When we were little kids, Schoolhouse Rock! made it seem like the process of passing a law was pretty simple: Someone wrote a bill, worked with her colleagues to build support for it in committee, and made her case for it. The bill’s opponents got to have their say. Voters weighed in via letters and phone calls (now emails and social media posts), and then everyone voted. If a majority voted yes, it passed.
Oversimplified as this vision of legislative democracy may be, it isn’t actually that far from the truth of how a bill gets through one of the…
The past two weeks have been emotional and frightening. Between the violent insurrection on the nation’s capital and the threats seeking to undermine the election results, there were plenty of reasons to fear whether the United States would see a peaceful transition of power. But today was joyous. It was a celebration of our democracy and its strength as Joe Biden was sworn in as president. And it was truly a historic event, with Kamala Harris becoming the first woman —not to mention the first woman of color —to serve as vice president.
Sen. Kamala Harris has just shattered a number of ceilings: On Saturday, she became the first woman, the first Black woman, and the first Indian-American woman to be elected vice president of the United States. After days of tensely counting votes, and four years of horrific racism and misogyny from the Trump administration, Harris’ elevation is more than just a win — it’s a salve for those of us who have been so discouraged by the bigotry of our fellow citizens, and a symbol for an American future that doesn’t look quite so homogenous.
When I was just five years old, a man named Barack Obama, with his pearly white smile, funny-looking ears, pristine suit, and powerful voice, was elected president of the United States of America.
Hope. That was the slogan that skyrocketed him to the top and the feeling that permeated all of Black America, including my parents, both Jamaican immigrants. I was fascinated by the idea of the first Black president. “We’ve arrived,” my parents told me. A Black man had finally become the leader of the free world. He made it to the long-fantasized mountaintop that Martin Luther King Jr…
There is a face that women make when men talk over them or say something ridiculous — a face we rely on when we can’t interrupt those men because doing so would label us angry or aggressive. It’s a look women know and exchange with each other often. It says, “I know you think you’re smarter than I am, and you are wrong.”
In an open letter to Trump-loving Indian-American parents across the country, Yamini P. dissects the double standards she sees infiltrating the political views of many first-generation immigrants.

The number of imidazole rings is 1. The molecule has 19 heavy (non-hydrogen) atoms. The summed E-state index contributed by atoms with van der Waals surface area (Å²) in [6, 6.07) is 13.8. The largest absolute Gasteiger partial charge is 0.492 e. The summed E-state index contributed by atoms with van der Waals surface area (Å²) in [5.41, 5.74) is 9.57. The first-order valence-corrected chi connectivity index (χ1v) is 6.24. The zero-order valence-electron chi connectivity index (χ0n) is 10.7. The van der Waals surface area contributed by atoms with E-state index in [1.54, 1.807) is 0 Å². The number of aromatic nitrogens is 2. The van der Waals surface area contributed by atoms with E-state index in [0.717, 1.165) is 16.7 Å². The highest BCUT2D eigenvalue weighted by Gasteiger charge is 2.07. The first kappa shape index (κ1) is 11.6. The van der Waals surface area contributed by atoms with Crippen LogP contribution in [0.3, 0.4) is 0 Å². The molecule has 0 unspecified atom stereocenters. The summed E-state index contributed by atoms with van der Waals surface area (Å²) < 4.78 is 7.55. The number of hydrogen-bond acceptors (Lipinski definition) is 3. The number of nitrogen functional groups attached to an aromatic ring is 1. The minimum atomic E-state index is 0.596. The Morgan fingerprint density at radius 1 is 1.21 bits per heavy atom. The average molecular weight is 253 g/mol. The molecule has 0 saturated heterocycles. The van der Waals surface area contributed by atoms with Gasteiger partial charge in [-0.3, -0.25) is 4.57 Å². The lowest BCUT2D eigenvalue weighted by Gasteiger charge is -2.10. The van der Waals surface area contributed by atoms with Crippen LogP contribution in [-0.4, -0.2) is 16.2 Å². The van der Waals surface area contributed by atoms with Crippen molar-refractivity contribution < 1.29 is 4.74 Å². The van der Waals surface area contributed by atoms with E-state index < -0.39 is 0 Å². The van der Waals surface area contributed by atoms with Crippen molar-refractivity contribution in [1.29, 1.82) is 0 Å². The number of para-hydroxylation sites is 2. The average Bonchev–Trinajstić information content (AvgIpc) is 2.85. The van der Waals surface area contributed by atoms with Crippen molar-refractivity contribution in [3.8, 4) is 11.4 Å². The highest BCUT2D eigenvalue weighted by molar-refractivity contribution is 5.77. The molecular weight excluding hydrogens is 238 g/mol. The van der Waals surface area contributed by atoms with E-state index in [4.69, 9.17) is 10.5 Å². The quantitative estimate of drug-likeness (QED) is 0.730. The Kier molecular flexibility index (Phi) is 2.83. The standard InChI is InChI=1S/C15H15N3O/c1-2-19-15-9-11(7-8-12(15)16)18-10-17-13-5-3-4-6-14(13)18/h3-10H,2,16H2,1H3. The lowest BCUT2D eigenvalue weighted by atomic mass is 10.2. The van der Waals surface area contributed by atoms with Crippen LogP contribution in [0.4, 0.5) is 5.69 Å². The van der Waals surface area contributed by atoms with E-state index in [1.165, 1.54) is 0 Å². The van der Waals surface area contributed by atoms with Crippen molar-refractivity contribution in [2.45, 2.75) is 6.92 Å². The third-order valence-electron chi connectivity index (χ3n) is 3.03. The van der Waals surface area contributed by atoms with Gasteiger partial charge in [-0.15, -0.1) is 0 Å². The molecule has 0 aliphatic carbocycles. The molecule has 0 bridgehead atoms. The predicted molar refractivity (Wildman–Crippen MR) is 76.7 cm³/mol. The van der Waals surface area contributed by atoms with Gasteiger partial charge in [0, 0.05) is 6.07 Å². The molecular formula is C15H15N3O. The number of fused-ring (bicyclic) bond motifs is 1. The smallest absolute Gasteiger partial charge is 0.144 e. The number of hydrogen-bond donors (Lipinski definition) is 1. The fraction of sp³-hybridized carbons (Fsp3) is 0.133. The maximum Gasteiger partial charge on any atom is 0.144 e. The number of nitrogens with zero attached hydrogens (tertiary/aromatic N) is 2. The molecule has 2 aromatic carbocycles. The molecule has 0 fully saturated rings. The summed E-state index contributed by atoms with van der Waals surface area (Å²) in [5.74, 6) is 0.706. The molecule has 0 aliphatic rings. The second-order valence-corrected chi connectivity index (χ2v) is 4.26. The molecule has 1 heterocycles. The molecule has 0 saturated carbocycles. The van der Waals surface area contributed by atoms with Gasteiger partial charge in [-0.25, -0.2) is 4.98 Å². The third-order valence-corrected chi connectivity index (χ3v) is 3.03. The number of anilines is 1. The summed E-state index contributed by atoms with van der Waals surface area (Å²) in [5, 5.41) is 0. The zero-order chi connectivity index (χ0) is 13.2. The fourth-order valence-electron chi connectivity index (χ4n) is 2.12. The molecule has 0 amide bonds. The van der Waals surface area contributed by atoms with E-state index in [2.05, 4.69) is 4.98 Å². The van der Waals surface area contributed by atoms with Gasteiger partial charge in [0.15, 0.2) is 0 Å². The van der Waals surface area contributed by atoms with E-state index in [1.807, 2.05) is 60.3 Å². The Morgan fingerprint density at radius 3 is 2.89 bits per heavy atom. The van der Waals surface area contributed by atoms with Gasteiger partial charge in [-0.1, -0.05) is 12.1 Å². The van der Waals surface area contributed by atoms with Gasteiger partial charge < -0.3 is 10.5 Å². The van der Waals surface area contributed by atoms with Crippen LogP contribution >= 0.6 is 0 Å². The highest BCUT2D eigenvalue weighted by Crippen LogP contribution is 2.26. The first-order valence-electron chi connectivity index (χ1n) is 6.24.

Because I wrote a book on presidential campaign rhetoric, and because I’ve spent 20 years teaching a rhetoric class, I’m often asked to offer my two cents during presidential debate season. But with Covid still raging, I know many people no longer wish to handle coins. So instead of two cents, here are seven key factors worth considering as we watch Mike Pence square off with Kamala Harris this Wednesday in Salt Lake City.
In 1976, at the first-ever vice presidential debate, Republican vice presidential nominee Bob Dole humiliated himself while snidely implying Watergate may have been Nixon’s fault, but…
In the hours before the Democratic National Convention began on Wednesday, all I could think of was that stupid glass ceiling.
You know the one: Hillary Clinton put 18 million metaphorical cracks in it back in 2008. Her face symbolically shattered it at the 2016 convention. It hung over everyone’s head at the Javits Center on the night of Clinton’s presumed victory, until state after state turned red and those almighty symbolic roof panels started to feel more like a cruel joke: Nope, not broken.
Last week, as I sat down to dinner in an elegant hillside home in the southern Turkish town of Bodrum, two Indian women roared with approval when they learned that Kamala Harris had been selected as Joe Biden’s vice presidential running mate. These proud members of the Indian diaspora reveled in seeing “one of their own” finally selected for a chance at the second-highest elected position in the nation. Of course, headline after headline from that same day celebrated Harris as the first “African American VP candidate.”
This disconnect between Harris’ identity as a Black woman and her status as…
Kamala Harris, who is running for vice president alongside Democratic nominee Joe Biden, feels like a breath of fresh air. She’s crisp, dynamic, and charismatic, a youthful counter to Biden, who, if he wins this election, will turn 80 while in office. Put her smiling face next to the stale, curdled visage of Donald Trump, and the president looks all the sourer.
She’s also a baby boomer’s idea of a young person — in a country where 80% of U.S. senators are over the age of 55, and not a single one is under 40, Harris (55 herself) is practically…
What matters now. A publication from Medium about politics, power, and culture.